Stocks Fall, Treasuries Advance in Listless Trade as Fed Looms

Will the Federal Reserve Move for the Sake of Moving?
  • U.S. shares halt two-day climb amid below average volumes
  • Fed futures signal 26% chance of rate increase on Thursday

U.S. stocks slipped in light trading, while Treasuries edged higher three days before the Federal Reserve’s policy decision. Emerging-market assets gained as traders held onto bets the central bank will stand pat amid financial-market volatility.

The Standard & Poor’s 500 Index retreated amid trading volumes that were 21 percent below the 30-day average. Equities in developing nations rose for the first time in three days. Ten-year Treasuries advanced a second day, while the dollar declined versus major peers, including the yen. Copper extended losses with crude oil on concern slowing growth in China will hurt demand. 

Traders put odds of the Fed raising borrowing costs at its Sept. 16-17 meeting at 26 percent, down from more than 50 percent before China’s surprise currency devaluation roiled markets and boosted concern over the outlook for global growth. Yields on Treasuries due in a decade held in a five-basis-points range, while the S&P 500 pivoted near 1,950 and emerging-market assets recouped some of the deep losses they’ve endured over the past month.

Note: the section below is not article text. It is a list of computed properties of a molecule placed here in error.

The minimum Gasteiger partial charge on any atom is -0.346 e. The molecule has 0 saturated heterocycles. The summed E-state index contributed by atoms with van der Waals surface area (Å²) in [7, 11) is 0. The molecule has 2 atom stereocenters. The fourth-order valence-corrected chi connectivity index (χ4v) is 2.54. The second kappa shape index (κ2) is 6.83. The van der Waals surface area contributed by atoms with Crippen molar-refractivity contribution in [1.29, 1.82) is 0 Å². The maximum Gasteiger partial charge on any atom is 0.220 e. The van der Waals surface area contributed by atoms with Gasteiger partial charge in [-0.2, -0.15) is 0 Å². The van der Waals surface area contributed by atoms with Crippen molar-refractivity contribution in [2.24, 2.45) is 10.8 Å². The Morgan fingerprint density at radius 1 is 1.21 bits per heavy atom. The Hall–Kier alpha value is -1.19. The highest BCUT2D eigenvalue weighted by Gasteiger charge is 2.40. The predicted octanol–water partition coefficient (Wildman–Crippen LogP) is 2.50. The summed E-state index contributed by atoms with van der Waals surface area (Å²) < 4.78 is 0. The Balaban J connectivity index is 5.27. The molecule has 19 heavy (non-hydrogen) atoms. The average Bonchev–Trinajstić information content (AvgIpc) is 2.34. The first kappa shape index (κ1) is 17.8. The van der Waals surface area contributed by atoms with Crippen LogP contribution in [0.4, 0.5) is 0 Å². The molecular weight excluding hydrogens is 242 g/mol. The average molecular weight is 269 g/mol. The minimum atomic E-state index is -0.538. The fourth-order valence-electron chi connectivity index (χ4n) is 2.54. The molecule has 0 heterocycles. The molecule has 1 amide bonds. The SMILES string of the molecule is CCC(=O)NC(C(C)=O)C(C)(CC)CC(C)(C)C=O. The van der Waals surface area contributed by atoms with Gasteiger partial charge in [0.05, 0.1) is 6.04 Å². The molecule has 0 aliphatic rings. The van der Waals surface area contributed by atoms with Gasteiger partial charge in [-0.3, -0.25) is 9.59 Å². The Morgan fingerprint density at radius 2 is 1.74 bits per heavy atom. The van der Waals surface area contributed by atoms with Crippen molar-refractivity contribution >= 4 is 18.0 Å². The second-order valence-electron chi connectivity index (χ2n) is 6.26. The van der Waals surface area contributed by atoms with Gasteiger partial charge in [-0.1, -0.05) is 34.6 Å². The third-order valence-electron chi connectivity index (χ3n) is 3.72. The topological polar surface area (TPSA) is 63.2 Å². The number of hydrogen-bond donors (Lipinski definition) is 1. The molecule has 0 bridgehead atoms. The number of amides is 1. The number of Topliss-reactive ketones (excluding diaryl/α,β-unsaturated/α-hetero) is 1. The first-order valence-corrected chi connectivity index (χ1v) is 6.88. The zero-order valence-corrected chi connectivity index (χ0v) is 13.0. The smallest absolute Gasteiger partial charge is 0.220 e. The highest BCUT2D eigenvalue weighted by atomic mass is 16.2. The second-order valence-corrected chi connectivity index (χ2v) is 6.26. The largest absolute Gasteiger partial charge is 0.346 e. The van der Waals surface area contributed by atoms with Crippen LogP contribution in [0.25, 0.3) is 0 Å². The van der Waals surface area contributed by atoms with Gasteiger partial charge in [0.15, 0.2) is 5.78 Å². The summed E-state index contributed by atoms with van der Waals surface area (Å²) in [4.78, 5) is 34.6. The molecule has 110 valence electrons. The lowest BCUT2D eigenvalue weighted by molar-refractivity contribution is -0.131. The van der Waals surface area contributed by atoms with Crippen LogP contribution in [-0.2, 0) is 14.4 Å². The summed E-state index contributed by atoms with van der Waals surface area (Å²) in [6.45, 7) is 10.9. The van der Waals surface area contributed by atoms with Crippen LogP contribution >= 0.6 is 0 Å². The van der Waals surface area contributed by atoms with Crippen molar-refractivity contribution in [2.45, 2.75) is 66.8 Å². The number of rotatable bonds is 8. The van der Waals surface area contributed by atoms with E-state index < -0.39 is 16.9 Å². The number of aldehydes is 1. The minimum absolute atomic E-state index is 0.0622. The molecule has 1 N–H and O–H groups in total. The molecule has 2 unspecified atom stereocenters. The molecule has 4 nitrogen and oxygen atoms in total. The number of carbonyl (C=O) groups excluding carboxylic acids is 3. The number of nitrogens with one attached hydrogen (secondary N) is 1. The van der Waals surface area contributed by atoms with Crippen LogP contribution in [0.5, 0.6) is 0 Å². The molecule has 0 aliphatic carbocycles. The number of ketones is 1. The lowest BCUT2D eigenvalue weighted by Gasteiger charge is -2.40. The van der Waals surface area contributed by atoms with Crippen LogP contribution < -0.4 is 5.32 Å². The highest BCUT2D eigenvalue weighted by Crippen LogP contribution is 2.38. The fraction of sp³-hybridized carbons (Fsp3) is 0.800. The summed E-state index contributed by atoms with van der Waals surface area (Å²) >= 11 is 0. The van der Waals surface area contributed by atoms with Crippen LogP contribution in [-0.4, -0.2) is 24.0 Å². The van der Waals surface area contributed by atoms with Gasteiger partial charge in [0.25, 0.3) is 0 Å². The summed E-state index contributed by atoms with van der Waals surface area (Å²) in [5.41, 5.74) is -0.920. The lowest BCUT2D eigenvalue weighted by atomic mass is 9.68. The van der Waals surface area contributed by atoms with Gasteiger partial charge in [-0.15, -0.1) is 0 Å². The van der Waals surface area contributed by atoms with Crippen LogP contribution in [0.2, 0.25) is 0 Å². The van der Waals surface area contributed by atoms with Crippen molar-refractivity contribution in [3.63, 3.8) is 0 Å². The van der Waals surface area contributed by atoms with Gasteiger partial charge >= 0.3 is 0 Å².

“That’s kind-of indicative of a bearish bias and sideline-sitting by a lot of investors,” said Walter “Bucky” Hellwig, who helps manage $17 billion as a senior vice president at BB&T Wealth Management in Birmingham, Alabama. “There’s just not an impetus to make a big bet here in front of the Fed meeting.”


The S&P 500 fell 0.4 percent to 1,953.03 by 4 p.m. in New York, after jumping 2.1 percent last week, the most since July. Trading in American equities was light amid a two-day Jewish holiday.

“The market is in a wait-and-see mode,” said Randy Frederick, managing
director of trading and derivatives at Charles Schwab Corp. “Unless we get a
major, major move in oil or the dollar or China pulls a crazy stunt, I think
we’ll be like this until Thursday.”

The Stoxx Europe 600 Index ended Monday down 0.6 percent after fluctuating in a wide range. While the gauge fell 14 percent from its record in April through last week’s close, strategists remain confident it will rebound and post its best year since 2009.

Analysts forecast the European benchmark will climb about 18 percent in 2015, outperforming U.S. equities and recovering all ground lost after China devalued the yuan in August. The S&P 500 will rise 12 percent from the last close through December, according to projections.

The MSCI Asia Pacific Index was little changed Monday as Australian and Hong Kong stocks climbed while those in Japan and South Korea slipped.

(For more news on stocks, see TOP STK.)


Yields on 10-year Treasuries fell one basis point, or 0.01 percentage point, to 2.18 percent. The bond market is suggesting U.S. policy makers will wait to raise rates, while economists are almost equally divided. The yield has moved between 2.17 percent and 2.22 percent for the past five sessions.

With odds on a rate rise so low, if the Fed were to move it would have a “major impact” on markets, according to Philip Marey, a senior market economist at Rabobank Groep in Utrecht, the Netherlands.